“Let out that yell now for our great team …”

A Facebook Friend posted a snippet of this, and since this blog didn’t exist when published in 2010 this seems a good time to re-reveal the Wisconsin State Journal’s list of best Madison La Follette boys athletes.

The State Journal’s Tom Oates supervised the votes of the best at-least-two-sport athletes of all time from Madison’s eight high schools, six of which still exist today. (The other two were the University of Wisconsin High School, open from 1914 to 1964, and Central,  which closed in 1969. Malcolm Shabazz City School has no sports, so they weren’t included. The top 60, up to 2010m included …

5. Gary Anderson, Class of 1969

Sports: Football, basketball, baseball

Honors:

• All-city, all-Big Eight and second-team all-state quarterback as a senior; also named city and Big Eight player of the year

• Two-time all-city, all-Big Eight and all-state pick in basketball (first-team all-state in 1970, fourth-team in 1969); also two-time city player of the year and two-time Big Eight scoring leader

• Two-time all-city outfielder in baseball

• Three-year starter in basketball at UW, earning team MVP and all-Big Ten second-team honors as a senior

• Drafted by NBA’s Washington Bullets and ABA’s San Antonio Spurs

Quotable: Former La Follette coach Pete Olson: “Mr. Smooth. He made everything look easy.”

Gary and his younger brother Ross, who played on La Follette’s first state champion team in 1977 and then played football at UW, and brothers Dean and Steve had a younger brother, Craig, who was a senior when I was a freshman. Everyone looked up to Craig because (1) he was 6-foot-6 and (2) a great athlete who (3) didn’t let it go to his head; he was really the kind of high school athlete, including in demeanor, you want to have. Craig was a reserve on Ross’ 1977 state champion team when freshmen were never on the varsity, and then he got to state in 1980, along with three state boys volleyball trips. Craig played basketball at Iowa, but nobody’s perfect.

17. Jonte Flowers, Class of 2003

Sports: Football, basketball, track

Honors

• Two-time all-city and all-Big Eight as an end and defensive back in football

• City back of the year and Big Eight receiver of the year as a senior

• All-state first-team in football as a senior

• Three-time all-city and two-time all-Big Eight pick in basketball

• City and Big Eight basketball player of the year as a senior

• All-state first-team in basketball as a senior

• Played on WIAA Division 1 state basketball champion as a junior

• Third in high jump as La Follette won title at the WIAA state track meet in 2002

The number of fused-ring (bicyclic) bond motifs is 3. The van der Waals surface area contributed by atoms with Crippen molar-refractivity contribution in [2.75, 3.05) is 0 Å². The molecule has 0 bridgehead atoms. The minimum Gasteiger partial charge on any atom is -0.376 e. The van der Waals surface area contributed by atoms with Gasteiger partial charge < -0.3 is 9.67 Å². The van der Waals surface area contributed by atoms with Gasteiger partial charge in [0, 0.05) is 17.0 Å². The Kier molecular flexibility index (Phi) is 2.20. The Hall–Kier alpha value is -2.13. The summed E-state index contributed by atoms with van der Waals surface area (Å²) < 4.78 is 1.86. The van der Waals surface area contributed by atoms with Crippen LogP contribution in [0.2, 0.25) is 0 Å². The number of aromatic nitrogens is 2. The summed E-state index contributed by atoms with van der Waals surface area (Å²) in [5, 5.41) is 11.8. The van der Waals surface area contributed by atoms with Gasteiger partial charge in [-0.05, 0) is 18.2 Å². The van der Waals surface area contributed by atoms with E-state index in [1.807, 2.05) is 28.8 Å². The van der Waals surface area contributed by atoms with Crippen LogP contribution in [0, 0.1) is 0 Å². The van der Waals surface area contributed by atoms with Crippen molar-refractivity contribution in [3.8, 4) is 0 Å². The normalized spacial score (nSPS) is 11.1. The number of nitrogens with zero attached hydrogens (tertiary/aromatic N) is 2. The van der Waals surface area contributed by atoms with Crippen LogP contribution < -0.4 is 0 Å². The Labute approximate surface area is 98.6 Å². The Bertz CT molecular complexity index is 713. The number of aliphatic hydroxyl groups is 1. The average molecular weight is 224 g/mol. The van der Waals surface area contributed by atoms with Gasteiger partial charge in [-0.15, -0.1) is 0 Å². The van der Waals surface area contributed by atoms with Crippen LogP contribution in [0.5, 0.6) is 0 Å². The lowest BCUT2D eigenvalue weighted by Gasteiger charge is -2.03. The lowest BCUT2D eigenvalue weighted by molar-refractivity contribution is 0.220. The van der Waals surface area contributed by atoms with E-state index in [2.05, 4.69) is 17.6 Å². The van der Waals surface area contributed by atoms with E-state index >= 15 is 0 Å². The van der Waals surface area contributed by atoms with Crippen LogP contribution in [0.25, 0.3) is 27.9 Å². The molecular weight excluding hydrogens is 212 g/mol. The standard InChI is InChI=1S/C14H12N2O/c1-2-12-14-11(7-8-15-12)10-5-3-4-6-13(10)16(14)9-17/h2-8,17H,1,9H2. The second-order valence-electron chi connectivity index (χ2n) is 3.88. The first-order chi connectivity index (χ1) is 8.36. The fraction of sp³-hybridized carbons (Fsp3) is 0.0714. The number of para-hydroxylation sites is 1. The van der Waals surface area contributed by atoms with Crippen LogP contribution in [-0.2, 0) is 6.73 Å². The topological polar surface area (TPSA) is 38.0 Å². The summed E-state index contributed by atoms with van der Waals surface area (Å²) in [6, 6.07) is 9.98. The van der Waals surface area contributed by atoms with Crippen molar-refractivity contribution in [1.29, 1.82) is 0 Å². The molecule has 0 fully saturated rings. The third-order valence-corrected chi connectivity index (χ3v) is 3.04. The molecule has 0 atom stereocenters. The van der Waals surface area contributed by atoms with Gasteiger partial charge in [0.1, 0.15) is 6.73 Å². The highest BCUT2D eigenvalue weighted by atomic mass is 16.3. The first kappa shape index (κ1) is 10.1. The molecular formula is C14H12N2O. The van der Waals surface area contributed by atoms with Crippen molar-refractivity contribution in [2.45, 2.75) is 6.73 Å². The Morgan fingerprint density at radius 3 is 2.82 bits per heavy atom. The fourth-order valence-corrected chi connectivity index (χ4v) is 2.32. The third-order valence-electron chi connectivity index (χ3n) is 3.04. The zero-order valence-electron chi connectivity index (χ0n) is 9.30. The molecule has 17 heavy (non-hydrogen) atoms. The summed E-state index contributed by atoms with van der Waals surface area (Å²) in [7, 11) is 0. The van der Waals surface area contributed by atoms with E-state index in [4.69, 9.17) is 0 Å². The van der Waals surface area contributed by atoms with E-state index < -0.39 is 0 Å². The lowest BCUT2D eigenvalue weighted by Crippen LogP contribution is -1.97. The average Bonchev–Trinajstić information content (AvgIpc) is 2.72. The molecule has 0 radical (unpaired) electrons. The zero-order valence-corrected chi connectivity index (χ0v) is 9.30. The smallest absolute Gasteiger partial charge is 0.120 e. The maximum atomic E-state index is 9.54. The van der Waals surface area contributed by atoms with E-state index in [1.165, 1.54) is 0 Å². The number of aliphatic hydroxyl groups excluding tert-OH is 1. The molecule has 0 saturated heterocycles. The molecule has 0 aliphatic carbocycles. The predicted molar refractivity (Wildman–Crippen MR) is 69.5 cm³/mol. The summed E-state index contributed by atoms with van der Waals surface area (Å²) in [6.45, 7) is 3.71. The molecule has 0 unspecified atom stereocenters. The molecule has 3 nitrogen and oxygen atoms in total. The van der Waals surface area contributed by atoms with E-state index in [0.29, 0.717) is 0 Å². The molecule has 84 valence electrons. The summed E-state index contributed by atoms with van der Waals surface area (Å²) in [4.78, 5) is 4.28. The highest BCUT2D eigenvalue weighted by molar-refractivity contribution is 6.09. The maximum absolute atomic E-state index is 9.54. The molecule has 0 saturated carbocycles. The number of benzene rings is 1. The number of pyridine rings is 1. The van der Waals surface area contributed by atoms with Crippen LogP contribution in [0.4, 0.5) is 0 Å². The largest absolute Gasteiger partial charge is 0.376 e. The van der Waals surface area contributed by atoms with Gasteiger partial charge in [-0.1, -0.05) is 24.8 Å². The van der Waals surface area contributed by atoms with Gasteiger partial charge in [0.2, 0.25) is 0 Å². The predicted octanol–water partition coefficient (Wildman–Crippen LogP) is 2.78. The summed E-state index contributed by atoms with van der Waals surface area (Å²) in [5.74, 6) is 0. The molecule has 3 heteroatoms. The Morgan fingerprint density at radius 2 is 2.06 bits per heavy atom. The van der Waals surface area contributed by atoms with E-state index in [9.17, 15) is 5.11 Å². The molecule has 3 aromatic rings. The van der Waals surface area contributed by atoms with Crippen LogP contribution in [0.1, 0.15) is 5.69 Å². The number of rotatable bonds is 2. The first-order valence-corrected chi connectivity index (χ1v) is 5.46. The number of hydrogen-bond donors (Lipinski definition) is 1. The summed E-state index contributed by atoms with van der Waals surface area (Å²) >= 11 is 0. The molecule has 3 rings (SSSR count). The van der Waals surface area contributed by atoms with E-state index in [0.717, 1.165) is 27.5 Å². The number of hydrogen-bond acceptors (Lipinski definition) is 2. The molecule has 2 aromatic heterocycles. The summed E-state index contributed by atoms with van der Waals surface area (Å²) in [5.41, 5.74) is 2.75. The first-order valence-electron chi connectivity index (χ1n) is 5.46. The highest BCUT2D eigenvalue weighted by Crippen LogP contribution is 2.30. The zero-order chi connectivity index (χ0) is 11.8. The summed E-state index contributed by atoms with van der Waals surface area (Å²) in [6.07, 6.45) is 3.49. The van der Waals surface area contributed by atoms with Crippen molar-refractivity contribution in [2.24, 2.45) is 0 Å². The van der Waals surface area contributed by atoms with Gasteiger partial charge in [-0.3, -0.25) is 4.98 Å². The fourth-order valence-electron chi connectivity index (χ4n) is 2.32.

• Played football at UW as a freshman

• Transferred to Winona State and played four years of basketball; starred on team that won NCAA Division II titles in 2006 and 2008 and lost in the final in 2007

• Division II second-team all-American and voted most outstanding player in NCAA tournament in 2008, scoring 30 points in the final

Quotable: Capital Times sportswriter Adam Mertz: “His resume reads like something from the ‘50s. No one was as dominant in three sports over the previous three decades. Didn’t figure out his best sport until college.”

18. Nathan Brown, Class of 2002

Sports: Football, basketball, track

Honors

• Two-time all-city and all-Big Eight halfback and linebacker

• City back of the year as a senior

• All-state first-team linebacker in 2001, second team in 2000

• All-city honorable mention in basketball as a senior

• Won both hurdles events and the 1,600 relay in leading La Follette to the Division 1 WIAA state track title in 2002

• Also won intermediate hurdles and was second in high hurdles in 2001

• Recruited by UW for football but had to drop the sport for medical reasons

• Lettered five years in track at UW

• Won the heptathlon at the Big Ten Indoor meet and the decathlon at the Big Ten Outdoor meet in 2006

Quotable: State Journal sportswriter Rob Hernandez: “This kid might have been the smartest all-around athlete on this list. He used his brains to complement his natural ability.”

23. Rick Olson, Class of 1982

Sports: Basketball, baseball

Honors

• Two-time all-city and all-Big Eight in basketball

• First-team all-state as senior, when he set city single-season scoring record (694 points) and was the city, Big Eight and state player of the year

• Leading scorer on WIAA state basketball champion in 1982